He Xiangyu

He Xiangyu / b. 1986, China; lives and works in Beijing and Berlin


The 5th Ural Biennial Main Project features the work:
«Terminal 3» (Video, Colored clay, 2016–2019)
Courtesy of the artist and Andrew Kreps Gallery, New York, SCAI The Bathhouse,
Tokyo, White Cube, London and Hong Kong, and White Space, Beijing

Having grown up in China during a period of rapid urbanization and social changes, He Xiangyu is especially attentive to the mutability of things. While his earlier projects, often framing the material changes of objects as analogies for social phenomena, are rather abstract, his recent work takes a more documentary and often biographical approach.

His multimedia installation Terminal 3 (2016–2019) presents snippets from the lives of young African acrobats attending the Hebei Wuqiao Acrobatic Arts School in China. Most of these students come from Ethiopia and Sierra Leone and have diverse religious beliefs, but share the dream of joining an elite circus one day. Accompanying the video are sculptures of acrobats made from colored clay, a material as “plastic” as the students themselves. Acrobatics, which has a rich history as a court display in imperial China, is now integral to the cultural industries and tourism sector in the town of Wuqiao, continuing the legacy of expending bodies for monetary gains. In this context, the school seems like a factory: importing talent, contorting student bodies into more profitable forms, and then exploiting them.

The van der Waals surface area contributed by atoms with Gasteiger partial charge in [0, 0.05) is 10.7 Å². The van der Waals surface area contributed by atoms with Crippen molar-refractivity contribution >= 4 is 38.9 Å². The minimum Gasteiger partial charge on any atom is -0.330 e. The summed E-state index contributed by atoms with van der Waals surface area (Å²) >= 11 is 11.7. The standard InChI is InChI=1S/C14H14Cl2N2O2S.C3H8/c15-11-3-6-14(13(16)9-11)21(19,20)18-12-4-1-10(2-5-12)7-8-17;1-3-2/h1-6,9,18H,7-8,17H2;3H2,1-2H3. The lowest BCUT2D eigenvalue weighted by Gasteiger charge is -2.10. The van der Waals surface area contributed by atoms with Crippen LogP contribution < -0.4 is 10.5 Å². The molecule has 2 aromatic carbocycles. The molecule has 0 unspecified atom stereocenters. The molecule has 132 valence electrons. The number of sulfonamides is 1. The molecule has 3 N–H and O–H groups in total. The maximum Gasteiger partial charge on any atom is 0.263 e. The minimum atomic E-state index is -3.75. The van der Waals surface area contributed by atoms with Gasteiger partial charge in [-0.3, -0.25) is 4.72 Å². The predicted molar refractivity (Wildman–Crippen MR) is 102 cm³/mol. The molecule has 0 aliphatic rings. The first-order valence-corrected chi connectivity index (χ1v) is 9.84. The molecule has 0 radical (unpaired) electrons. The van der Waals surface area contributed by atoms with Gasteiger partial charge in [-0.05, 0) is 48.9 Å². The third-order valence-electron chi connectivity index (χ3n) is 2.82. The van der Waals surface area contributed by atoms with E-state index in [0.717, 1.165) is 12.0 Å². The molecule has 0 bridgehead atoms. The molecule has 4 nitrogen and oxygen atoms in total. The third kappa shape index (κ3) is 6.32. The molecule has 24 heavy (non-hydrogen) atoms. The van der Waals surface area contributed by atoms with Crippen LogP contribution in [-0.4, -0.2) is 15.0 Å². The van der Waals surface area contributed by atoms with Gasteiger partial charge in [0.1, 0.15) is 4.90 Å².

But for the African students, there is more at stake than their bodies. The video exposes a profound sense of rootlessness—amongst the movements of globalization capitalism, individual identity and the cultural past become burdensome and ultimately disposable. These young African students, semi-willingly put under the constant pressure of being re-molded, ground their realities in the monotonous cycle of training and praying, which appears to reify their bodies and—more importantly—their identities. For these students, does moving forward entail letting the past die?